By Stan Crooke
Russia’s President Putin has threatened to target Russian nuclear missiles at European countries in response to American plans to deploy interceptor rockets in Poland and a radar base in the Czech Republic.
According to the US authorities, the bases in Poland and the Czech Republic are not aimed at Russia. Instead, they claim, the purpose of the bases is to provide protection against ballistic missiles which might, in future years, be fired by Iran or North Korea.
According to Putin, the real target of the bases is Russia. In an interview in the run-up to the G8 summit in Germany, Putin pointed out that neither Iran nor North Korea has the weapons against which the bases were meant to provide a defence, and warned that if America’s nuclear capacity in Europe grew, then Russia would have to have new targets in Europe.
The US plans to establish bases in Poland and the Czech Republic are part of the general neo-con commitment to withdrawing from international arms control agreements — such as the Anti-Ballistic Missile Treaty, which the US withdrew from in 2001 — and to setting up a new “son of Star Wars” missile defence system (the National Missiles Defence programme).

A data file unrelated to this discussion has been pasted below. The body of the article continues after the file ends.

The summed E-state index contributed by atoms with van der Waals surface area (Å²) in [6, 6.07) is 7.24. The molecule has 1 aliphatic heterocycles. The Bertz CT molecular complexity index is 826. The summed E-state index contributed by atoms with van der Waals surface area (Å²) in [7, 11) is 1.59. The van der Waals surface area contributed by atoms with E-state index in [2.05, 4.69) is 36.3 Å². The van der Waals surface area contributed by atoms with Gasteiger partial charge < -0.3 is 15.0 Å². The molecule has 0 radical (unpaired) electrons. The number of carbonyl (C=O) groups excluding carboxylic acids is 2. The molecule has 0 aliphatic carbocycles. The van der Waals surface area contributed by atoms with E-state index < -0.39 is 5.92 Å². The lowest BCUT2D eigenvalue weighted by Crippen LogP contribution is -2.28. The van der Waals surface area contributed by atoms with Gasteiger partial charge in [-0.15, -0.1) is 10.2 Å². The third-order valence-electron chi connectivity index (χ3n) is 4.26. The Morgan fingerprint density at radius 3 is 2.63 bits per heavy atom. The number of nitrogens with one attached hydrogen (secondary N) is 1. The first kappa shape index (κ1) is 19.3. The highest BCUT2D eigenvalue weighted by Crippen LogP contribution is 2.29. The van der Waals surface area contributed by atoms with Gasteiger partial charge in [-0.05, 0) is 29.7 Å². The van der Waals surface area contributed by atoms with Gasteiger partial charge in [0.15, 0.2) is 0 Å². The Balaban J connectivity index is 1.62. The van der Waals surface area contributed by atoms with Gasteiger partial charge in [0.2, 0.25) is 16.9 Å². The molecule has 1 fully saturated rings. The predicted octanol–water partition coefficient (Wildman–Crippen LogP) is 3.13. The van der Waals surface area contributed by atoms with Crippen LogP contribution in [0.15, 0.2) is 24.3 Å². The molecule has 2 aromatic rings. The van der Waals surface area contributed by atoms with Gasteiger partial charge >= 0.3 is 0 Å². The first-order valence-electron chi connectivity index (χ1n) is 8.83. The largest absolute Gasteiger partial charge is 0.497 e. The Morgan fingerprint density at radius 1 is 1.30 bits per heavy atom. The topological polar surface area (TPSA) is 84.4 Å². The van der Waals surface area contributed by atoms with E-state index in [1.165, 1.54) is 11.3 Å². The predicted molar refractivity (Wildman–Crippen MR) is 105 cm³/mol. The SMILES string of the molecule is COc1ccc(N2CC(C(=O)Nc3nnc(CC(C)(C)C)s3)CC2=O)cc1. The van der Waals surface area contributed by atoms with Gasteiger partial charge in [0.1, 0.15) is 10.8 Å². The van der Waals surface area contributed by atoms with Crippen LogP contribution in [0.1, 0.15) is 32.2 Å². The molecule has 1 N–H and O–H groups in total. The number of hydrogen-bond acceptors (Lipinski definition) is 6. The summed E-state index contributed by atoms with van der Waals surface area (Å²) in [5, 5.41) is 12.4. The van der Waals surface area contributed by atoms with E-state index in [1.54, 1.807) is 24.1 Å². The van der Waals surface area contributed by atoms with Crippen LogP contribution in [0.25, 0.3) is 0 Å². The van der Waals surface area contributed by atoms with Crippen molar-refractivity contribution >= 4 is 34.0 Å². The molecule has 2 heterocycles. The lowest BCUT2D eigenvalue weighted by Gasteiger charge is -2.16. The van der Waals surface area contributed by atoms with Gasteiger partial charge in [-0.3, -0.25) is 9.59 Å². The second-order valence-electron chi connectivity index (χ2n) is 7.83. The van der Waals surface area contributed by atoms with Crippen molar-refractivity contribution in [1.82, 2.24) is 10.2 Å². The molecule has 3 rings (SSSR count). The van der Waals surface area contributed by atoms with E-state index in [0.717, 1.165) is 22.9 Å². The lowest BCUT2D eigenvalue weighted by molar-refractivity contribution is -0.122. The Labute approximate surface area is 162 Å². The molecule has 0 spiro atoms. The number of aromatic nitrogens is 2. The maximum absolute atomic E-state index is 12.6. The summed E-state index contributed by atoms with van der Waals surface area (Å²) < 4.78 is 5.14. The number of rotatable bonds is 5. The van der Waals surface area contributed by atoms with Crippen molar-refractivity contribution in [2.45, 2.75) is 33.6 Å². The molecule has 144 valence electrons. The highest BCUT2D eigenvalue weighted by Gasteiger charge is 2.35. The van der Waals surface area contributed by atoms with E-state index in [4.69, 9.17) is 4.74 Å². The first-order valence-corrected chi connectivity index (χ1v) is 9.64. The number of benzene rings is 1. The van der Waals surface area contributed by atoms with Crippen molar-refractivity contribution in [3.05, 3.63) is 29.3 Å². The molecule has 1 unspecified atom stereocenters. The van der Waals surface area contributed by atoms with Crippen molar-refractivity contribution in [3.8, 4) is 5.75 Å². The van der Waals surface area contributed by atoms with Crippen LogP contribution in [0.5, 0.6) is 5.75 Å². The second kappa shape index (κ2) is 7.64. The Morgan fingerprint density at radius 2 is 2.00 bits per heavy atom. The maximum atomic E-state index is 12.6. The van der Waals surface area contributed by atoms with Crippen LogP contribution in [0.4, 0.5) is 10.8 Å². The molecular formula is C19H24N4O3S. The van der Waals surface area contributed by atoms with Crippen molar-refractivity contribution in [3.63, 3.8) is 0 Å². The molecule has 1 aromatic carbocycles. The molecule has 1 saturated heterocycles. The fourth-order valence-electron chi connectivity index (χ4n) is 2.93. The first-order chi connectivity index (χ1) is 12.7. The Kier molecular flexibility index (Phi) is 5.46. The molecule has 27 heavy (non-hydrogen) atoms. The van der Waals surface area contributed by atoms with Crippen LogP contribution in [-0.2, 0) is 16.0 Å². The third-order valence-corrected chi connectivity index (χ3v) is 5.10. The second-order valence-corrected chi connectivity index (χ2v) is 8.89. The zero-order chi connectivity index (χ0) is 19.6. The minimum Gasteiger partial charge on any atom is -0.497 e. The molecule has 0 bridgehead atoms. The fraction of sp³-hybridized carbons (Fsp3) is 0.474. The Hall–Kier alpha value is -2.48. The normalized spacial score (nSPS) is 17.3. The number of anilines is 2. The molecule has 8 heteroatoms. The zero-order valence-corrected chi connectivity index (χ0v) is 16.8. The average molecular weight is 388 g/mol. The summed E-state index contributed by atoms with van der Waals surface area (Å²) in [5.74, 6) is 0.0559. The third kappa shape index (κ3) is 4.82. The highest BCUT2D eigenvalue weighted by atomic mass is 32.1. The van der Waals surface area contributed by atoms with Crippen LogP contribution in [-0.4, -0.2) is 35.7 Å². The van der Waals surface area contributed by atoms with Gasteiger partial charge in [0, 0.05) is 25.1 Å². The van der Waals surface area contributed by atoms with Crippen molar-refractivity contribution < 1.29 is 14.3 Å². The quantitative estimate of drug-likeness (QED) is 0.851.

The Russian response appears to arise out of a combination of factors.
Threatening to target European countries (presumably Poland and the Czech Republic) is likely to add to the pressure on the Polish and Czech governments not to agree to the American proposals. In both countries there are already broad popular movements against the American plans.
Taking a strong line in response to the US proposals enhances Putin’s credentials as a Russian nationalist committed to restoring Russia’s position as a world power. This year’s parliamentary elections and next year’s presidential elections provide an additional reason for Putin to want to boost his nationalist credentials.
Attacking the US for its hostile intentions also justifies Russia’s own expansion of its nuclear missile capabilities. In December of last year Russia announced that it would be deploying a mobile version of its main long-range nuclear missile, the SS-27. And last month Russia successfully tested a new intercontinental ballistic missile, the RS-24, which can carry ten warheads.
Nothing in the allegations and counter-allegations to date indicates that this is the start of a new full-scale “Cold War”.
Bus, as with the Cold War, the threat of external aggression can be used by governments on either side to justify their domestic policies.
For socialists it is not a matter of coming down on one side or the other — condemning the US and portraying Russia as the victim, or defending the US proposals as purely defensive and condemning Russia for targeting European countries.
The traditional socialist slogan of “not one man, not one penny for this system” applies as much to Russia as it does to the US.